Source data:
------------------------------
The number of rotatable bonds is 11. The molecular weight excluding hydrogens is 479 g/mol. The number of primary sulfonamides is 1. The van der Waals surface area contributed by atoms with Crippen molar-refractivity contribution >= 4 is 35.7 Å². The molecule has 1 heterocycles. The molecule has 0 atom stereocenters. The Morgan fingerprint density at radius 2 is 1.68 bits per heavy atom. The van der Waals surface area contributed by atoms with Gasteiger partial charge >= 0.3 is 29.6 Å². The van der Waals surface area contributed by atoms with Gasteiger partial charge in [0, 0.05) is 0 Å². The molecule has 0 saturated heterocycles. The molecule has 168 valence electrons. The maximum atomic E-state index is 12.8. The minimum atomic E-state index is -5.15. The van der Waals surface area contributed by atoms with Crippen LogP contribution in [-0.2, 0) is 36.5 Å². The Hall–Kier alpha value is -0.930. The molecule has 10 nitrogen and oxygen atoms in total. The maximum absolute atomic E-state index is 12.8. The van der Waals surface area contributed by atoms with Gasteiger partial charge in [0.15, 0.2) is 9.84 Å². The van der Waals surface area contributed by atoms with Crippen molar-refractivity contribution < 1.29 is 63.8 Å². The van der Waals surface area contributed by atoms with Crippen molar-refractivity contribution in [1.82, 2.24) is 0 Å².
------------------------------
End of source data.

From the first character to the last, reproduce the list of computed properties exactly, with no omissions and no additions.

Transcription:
The number of rotatable bonds is 11. The molecular weight excluding hydrogens is 479 g/mol. The number of primary sulfonamides is 1. The van der Waals surface area contributed by atoms with Crippen molar-refractivity contribution >= 4 is 35.7 Å². The molecule has 1 heterocycles. The molecule has 0 atom stereocenters. The Morgan fingerprint density at radius 2 is 1.68 bits per heavy atom. The van der Waals surface area contributed by atoms with Gasteiger partial charge >= 0.3 is 29.6 Å². The van der Waals surface area contributed by atoms with Gasteiger partial charge in [0, 0.05) is 0 Å². The molecule has 0 saturated heterocycles. The molecule has 168 valence electrons. The maximum atomic E-state index is 12.8. The minimum atomic E-state index is -5.15. The van der Waals surface area contributed by atoms with Crippen LogP contribution in [-0.2, 0) is 36.5 Å². The Hall–Kier alpha value is -0.930. The molecule has 10 nitrogen and oxygen atoms in total. The maximum absolute atomic E-state index is 12.8. The van der Waals surface area contributed by atoms with Gasteiger partial charge in [0.15, 0.2) is 9.84 Å². The van der Waals surface area contributed by atoms with Crippen molar-refractivity contribution < 1.29 is 63.8 Å². The van der Waals surface area contributed by atoms with Crippen molar-refractivity contribution in [1.82, 2.24) is 0 Å².